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Changes Afoot for Soccer's 'Ultimate Stage'?

  • UEFA.com, Friday, December 15, 2006 2:34 PM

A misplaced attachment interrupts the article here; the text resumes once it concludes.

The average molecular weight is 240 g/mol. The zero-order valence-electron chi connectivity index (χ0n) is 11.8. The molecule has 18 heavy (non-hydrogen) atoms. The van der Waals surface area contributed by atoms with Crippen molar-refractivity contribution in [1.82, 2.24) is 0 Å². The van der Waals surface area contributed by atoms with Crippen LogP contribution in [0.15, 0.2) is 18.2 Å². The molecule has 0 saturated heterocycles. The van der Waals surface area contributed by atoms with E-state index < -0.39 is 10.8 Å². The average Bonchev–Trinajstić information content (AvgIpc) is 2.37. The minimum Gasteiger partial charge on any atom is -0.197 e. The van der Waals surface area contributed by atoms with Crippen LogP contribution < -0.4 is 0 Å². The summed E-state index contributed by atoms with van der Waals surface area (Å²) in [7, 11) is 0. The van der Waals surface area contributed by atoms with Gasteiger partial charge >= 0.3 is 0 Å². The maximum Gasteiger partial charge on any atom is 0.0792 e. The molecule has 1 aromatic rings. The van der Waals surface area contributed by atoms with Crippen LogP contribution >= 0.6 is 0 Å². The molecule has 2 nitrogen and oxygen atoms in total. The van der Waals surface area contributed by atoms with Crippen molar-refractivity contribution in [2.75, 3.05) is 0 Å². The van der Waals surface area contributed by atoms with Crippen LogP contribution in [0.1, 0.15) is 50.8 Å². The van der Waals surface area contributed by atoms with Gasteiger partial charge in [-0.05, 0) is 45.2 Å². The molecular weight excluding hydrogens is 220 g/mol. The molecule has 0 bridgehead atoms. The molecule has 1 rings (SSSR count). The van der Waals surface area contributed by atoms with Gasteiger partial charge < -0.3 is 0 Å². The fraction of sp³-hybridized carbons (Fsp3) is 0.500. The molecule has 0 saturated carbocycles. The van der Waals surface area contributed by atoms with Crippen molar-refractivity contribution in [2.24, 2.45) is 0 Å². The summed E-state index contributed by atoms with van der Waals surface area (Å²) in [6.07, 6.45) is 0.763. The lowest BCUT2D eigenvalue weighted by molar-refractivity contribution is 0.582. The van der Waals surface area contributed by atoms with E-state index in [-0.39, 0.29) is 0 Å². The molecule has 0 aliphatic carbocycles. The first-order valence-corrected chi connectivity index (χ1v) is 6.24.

Few in soccer would argue that the quality of play in the annual UEFA Champions League surpasses that of FIFA's World Cup. After the dour soccer on display at last summer's championship, pundits across the world reiterated as much. Among soccer officials, it's one of those widely assumed but seldom spoken notions. However, UEFA chief executive Lars-Christer Olsson, speaking Friday at the knockout draw in Nyon, Switzerland, laid out in detail why he thinks the Champions League is the "ultimate stage" for the world's players, adding that this year's competition is already shaping up to be one of the best. Said the Swede: "The success of this competition remains unrivalled, and much of that is down to its integrity as a sporting competition." As such, Olsson said it's vitally important to protect the tournament and the game. He called this a time when many challenges and pressures threaten the sport, and promised that UEFA will take "the necessary steps to defend and preserve its integrity and its unique place in today's society." What in the world does that mean? Should we expect new foreigner restrictions next year? Fewer slots for Europe's biggest teams? Salary caps? A limit to how much big clubs can spend relative to what they earn? Olsson didn't elaborate, but he did point out that this year's group stage produced 241 goals in 96 matches (2.5 goals per game), an increase of 13 goals over last season.

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